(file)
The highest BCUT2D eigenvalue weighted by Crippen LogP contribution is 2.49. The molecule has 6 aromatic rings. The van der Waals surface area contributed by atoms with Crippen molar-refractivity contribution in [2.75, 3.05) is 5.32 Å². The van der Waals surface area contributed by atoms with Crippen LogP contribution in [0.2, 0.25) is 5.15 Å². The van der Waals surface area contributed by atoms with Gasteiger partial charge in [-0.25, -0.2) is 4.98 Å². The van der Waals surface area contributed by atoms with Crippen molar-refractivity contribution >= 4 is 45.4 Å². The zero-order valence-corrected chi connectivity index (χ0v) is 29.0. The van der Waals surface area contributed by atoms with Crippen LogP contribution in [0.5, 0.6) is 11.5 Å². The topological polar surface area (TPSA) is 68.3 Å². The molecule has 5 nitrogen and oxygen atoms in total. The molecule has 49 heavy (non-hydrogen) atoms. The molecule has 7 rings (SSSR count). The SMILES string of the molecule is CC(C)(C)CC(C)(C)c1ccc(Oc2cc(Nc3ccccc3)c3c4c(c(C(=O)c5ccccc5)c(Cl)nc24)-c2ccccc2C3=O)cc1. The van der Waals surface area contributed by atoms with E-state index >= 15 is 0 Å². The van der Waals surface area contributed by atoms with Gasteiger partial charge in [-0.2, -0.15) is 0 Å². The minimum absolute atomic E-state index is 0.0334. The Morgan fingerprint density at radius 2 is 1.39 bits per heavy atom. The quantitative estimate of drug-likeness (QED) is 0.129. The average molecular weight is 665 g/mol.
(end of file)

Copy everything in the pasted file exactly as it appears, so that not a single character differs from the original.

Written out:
The highest BCUT2D eigenvalue weighted by Crippen LogP contribution is 2.49. The molecule has 6 aromatic rings. The van der Waals surface area contributed by atoms with Crippen molar-refractivity contribution in [2.75, 3.05) is 5.32 Å². The van der Waals surface area contributed by atoms with Crippen LogP contribution in [0.2, 0.25) is 5.15 Å². The van der Waals surface area contributed by atoms with Gasteiger partial charge in [-0.25, -0.2) is 4.98 Å². The van der Waals surface area contributed by atoms with Crippen molar-refractivity contribution >= 4 is 45.4 Å². The zero-order valence-corrected chi connectivity index (χ0v) is 29.0. The van der Waals surface area contributed by atoms with Crippen LogP contribution in [0.5, 0.6) is 11.5 Å². The topological polar surface area (TPSA) is 68.3 Å². The molecule has 5 nitrogen and oxygen atoms in total. The molecule has 49 heavy (non-hydrogen) atoms. The molecule has 7 rings (SSSR count). The SMILES string of the molecule is CC(C)(C)CC(C)(C)c1ccc(Oc2cc(Nc3ccccc3)c3c4c(c(C(=O)c5ccccc5)c(Cl)nc24)-c2ccccc2C3=O)cc1. The van der Waals surface area contributed by atoms with E-state index >= 15 is 0 Å². The van der Waals surface area contributed by atoms with Gasteiger partial charge in [-0.2, -0.15) is 0 Å². The minimum absolute atomic E-state index is 0.0334. The Morgan fingerprint density at radius 2 is 1.39 bits per heavy atom. The quantitative estimate of drug-likeness (QED) is 0.129. The average molecular weight is 665 g/mol.